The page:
What do fairies like to eat? Follow the charming Piccadilly to the fairy ring and find out.
On the longest day of the year, the fairies throw a huge party and dance—what else?—the polka. Normally, people can’t see fairies, but the extra sunlight on the summer solstice is captured by the dewdrops, “which triggers a speck of summer delight…which inspires the glow of the fairies!” Or so the fairy prince eventually explains to the delighted Piccadilly, a grinning little girl with a round belly and rounder cheeks. One night, she watches her cat, Rufus, stare intently at a circle of overgrown flowers in the backyard. Probably fireflies, her mother says. But Piccadilly hears “fairy flies” and that night dreams of fairies eating cake. So the next day she enlists her brother’s help in baking a batch of cupcakes. She arranges them in a ring in the garden, right where Rufus had been staring, and unwittingly summons the fairy prince. (Or, maybe, as her mother suggests, she was just dreaming under the tree. “I wish my dreams were as fun as yours,” she says.) Piccadilly’s wide-eyed approach to everything in the world—the real world and the fairy world—is absolutely irresistible. She jumps out of bed in the morning, runs to the garden, dances, bakes, charms her family and fearlessly greets a magical creature, without the slightest skepticism. And it’s clear where little Piccadilly learned her open-mindedness: While both Mom and brother smile wryly at Piccadilly’s tales, neither one teases her or tells her she’s mistaken. What a joy to grow up in a house where fairies are welcome and treated to cake. Novelline (The Dance of Spring, 2011) winds out a story that’s complex enough to bear repeated readings. Light’s illustrations are bright and lively, with colors and shapes that evoke old-school animated films like Disney’s Sleeping Beauty. While all the characters are likable and strong, Piccadilly’s cheeks and nose steal the show.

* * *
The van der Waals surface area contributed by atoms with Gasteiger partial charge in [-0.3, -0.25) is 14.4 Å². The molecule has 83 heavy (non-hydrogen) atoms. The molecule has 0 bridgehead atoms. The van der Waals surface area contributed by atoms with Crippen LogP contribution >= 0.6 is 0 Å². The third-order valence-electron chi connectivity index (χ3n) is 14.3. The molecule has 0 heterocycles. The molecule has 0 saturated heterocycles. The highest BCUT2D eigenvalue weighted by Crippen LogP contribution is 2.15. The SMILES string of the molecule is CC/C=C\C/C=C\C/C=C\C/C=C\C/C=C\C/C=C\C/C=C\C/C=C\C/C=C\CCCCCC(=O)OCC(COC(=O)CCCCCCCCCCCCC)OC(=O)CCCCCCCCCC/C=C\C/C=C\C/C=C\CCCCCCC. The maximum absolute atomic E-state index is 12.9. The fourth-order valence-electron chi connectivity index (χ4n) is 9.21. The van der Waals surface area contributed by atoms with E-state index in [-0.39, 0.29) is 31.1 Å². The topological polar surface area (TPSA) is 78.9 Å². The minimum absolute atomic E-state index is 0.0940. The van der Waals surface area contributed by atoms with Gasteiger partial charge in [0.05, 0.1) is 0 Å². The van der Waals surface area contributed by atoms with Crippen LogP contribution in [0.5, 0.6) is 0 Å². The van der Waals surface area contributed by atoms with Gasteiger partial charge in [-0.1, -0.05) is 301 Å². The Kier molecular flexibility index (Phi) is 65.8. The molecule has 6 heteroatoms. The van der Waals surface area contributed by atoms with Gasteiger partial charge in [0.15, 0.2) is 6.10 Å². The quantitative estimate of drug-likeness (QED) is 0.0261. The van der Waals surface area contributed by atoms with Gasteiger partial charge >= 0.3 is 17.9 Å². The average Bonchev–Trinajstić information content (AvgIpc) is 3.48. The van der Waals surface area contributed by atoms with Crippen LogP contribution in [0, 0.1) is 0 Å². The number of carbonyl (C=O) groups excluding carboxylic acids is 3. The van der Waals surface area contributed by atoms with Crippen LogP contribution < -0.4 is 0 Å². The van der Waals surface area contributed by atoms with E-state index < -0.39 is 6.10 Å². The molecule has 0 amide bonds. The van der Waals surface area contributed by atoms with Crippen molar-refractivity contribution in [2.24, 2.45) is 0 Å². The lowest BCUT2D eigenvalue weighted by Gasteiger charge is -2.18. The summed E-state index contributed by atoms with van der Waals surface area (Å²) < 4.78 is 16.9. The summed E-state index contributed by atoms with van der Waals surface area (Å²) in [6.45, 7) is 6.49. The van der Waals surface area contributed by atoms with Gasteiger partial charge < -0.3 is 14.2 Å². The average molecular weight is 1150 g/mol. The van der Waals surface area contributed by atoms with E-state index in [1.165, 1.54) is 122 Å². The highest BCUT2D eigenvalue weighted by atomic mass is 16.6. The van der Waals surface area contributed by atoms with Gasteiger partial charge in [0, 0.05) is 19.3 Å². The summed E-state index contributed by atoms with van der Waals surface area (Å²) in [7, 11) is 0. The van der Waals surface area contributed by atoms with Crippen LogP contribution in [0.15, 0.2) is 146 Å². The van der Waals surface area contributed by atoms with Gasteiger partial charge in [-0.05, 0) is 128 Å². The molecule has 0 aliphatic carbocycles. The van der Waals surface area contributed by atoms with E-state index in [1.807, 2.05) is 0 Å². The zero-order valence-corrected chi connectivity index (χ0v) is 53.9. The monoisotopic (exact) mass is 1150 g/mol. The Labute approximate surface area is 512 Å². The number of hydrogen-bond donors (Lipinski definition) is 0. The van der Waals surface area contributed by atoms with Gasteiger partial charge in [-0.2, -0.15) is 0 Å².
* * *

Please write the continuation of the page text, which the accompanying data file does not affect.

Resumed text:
A warm, vibrant read. It would be wonderful to hear more from Piccadilly and her family.